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Northern Light Officially Launches SinglePoint
Posted On December 18, 2000
Northern Light ( is known to many of us for offering a quality search engine that provides access to Web resources for free and to proprietary content for a reasonable pay-per-view fee that we can charge to a credit card. Its business enterprise search site ( has also been a boon for corporate environments that want to provide subscription-based access for their employees. Now the company has officially launched its SinglePoint enterprise information portal, which will also search a company's internal documents and other information resources along with all the Web and Special Collection documents provided by Northern Light (NL). This represents an important development for NL in providing businesses with information-management solutions.

The SinglePoint solution includes a set of capabilities, tools, and methods for integrating and searching content according to the specifications of the customer, and is typically installed as an intranet-based service within a corporation. Unlike turnkey products for enterprise knowledge management or software development products that are licensed and run by a corporation's IT department, SinglePoint is an outsourced solution, run on dedicated hardware at NL.

The product evolved from a custom-development project that NL did for Agilent Technologies. Now, NL is working to develop SinglePoint implementations for a half-dozen major corporate clients. According to Susan Stearns, NL's director of marketing, a standard implementation takes about 3 to 4 months, which should be quite attractive for companies that have struggled to develop a custom information management solution on their own. Users access SinglePoint through their Web browser interface, which can look similar to NL or can be customized. NL can also provide a licensed API to customers that want to develop their own interface.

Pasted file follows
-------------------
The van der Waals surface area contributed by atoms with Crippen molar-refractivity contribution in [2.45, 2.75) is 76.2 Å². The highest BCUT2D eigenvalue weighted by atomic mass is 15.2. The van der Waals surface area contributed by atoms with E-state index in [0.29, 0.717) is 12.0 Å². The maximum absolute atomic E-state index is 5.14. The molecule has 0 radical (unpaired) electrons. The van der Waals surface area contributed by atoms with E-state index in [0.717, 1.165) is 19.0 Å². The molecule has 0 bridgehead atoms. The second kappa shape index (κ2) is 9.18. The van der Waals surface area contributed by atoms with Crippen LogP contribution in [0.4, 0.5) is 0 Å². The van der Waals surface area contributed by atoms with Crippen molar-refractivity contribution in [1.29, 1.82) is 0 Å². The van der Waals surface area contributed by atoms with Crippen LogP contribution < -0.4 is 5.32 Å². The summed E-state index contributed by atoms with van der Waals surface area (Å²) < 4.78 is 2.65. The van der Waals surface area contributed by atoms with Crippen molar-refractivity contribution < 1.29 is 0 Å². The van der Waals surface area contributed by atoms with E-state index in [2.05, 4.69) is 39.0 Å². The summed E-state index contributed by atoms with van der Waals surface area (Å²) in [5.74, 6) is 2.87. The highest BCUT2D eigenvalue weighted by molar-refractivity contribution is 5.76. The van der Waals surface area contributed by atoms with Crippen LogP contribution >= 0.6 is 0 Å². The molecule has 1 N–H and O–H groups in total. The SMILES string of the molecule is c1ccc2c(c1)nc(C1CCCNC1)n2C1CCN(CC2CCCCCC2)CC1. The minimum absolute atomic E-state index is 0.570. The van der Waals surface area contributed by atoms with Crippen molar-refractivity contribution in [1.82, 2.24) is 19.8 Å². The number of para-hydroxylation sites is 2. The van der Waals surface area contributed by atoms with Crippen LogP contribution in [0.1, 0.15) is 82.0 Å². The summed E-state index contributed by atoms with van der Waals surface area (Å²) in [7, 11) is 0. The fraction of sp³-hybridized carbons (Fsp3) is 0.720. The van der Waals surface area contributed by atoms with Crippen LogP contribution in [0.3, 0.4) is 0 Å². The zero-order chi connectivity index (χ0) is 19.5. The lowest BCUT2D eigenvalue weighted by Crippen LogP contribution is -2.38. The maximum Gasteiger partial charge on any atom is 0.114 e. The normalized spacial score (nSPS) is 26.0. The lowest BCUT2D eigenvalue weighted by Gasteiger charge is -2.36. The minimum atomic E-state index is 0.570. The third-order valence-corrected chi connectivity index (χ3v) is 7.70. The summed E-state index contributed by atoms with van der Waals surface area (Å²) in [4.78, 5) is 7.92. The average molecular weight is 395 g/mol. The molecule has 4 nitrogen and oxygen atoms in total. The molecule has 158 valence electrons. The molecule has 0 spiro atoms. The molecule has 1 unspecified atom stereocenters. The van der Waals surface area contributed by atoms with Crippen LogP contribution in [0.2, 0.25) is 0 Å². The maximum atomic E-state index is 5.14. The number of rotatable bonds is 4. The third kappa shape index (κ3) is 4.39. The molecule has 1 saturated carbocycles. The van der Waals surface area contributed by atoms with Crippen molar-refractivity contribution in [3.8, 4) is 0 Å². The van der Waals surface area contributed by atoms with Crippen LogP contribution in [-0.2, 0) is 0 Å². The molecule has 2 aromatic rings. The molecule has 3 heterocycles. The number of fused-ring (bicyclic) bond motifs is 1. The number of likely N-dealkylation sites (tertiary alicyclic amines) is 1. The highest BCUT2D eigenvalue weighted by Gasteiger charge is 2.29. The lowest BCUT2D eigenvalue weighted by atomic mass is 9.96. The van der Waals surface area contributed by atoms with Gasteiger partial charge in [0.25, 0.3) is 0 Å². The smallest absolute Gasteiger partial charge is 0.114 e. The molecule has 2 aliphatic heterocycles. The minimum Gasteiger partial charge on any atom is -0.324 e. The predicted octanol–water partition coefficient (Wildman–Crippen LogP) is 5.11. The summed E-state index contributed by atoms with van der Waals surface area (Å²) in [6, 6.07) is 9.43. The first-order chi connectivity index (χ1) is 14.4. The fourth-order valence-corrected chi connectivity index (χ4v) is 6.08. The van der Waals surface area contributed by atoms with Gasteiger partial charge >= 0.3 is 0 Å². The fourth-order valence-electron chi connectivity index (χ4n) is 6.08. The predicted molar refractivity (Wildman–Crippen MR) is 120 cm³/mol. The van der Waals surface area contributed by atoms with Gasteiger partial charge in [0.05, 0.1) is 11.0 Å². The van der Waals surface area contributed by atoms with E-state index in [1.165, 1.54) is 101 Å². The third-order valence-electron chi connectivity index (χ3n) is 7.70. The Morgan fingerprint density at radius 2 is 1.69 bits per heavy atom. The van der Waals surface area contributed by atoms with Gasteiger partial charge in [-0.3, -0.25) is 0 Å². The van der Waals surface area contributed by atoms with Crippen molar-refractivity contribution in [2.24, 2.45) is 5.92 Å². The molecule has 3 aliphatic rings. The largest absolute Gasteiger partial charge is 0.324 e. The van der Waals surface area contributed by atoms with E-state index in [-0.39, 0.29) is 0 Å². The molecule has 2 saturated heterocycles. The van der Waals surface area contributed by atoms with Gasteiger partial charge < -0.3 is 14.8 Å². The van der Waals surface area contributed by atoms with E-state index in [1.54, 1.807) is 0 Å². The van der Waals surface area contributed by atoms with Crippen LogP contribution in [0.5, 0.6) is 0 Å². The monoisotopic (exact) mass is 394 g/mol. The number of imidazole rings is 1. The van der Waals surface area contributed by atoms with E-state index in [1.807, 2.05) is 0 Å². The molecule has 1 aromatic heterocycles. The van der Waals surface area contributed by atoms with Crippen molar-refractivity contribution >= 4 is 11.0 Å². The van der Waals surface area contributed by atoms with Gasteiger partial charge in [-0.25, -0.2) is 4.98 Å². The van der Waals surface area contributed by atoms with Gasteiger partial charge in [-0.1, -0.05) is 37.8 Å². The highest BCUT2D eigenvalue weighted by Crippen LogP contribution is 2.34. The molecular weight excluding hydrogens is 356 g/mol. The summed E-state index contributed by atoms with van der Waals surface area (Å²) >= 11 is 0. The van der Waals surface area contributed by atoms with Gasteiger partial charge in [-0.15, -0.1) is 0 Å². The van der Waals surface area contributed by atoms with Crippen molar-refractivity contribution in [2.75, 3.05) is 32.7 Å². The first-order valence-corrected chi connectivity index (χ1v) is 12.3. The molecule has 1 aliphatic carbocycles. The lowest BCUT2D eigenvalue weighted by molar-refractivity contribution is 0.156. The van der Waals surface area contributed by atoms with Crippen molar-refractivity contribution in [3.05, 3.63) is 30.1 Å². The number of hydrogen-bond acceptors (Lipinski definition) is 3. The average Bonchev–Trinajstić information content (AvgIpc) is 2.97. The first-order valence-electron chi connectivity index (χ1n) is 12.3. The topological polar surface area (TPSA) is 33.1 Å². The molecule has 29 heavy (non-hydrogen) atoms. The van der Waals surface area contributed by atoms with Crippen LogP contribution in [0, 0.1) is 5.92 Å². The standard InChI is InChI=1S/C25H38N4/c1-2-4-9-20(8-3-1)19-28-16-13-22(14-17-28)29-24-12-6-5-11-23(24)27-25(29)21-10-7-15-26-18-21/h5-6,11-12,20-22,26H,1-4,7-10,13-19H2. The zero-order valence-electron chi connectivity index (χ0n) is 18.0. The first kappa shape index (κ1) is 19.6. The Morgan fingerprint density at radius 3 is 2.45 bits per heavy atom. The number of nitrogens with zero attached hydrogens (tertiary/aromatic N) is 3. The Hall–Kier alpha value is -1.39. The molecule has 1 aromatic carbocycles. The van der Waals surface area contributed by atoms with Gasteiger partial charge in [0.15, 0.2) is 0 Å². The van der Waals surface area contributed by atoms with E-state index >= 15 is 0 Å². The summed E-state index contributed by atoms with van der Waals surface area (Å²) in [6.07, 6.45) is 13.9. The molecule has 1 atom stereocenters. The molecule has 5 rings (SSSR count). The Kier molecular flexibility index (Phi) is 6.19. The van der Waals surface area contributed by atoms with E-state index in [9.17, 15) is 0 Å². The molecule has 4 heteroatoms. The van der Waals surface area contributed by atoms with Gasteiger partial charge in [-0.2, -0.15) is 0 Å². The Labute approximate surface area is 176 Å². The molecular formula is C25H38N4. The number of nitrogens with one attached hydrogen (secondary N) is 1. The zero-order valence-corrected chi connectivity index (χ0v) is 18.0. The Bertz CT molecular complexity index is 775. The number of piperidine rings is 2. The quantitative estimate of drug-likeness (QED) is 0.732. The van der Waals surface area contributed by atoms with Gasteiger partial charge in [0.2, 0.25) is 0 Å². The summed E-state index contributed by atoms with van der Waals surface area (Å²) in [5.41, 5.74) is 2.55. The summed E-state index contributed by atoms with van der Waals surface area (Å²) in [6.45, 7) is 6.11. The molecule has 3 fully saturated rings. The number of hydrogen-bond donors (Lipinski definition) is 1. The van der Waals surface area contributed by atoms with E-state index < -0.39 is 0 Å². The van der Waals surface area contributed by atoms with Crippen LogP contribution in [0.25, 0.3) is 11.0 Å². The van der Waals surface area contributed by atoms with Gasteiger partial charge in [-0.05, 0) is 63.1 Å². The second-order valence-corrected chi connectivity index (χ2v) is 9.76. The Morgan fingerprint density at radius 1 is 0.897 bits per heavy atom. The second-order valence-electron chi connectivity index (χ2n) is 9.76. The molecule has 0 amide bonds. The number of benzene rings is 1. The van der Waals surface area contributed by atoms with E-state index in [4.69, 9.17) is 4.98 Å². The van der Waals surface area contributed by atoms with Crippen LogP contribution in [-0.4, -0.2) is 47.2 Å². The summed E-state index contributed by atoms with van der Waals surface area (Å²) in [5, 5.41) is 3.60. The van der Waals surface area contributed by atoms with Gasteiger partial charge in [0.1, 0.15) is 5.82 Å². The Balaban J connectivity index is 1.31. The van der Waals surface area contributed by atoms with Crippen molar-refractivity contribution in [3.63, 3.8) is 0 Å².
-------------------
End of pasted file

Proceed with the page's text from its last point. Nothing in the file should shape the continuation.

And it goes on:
Stearns noted that an important advantage for users is the content integration offered across a broad range of material, including subscription-based resources, such as those from market research companies. Customers won't have to remember 15 separate logins and passwords, and perform separate searches on all the information they might need. SinglePoint will provide a single logon for users and handle the logons that are passed to third-party content providers. Searches are integrated across all material that the customer specifies. NL can handle most common file formats, including Adobe PDF and PowerPoint.

SinglePoint builds on the search, content-integration, and classification technologies that have distinguished Northern Light's services. The company's patented classification technology includes a taxonomy of over 20,000 terms that can be customized for a specific industry or business specialty. Using the NL classification taxonomy can save a company a lot of time, effort, and development costs.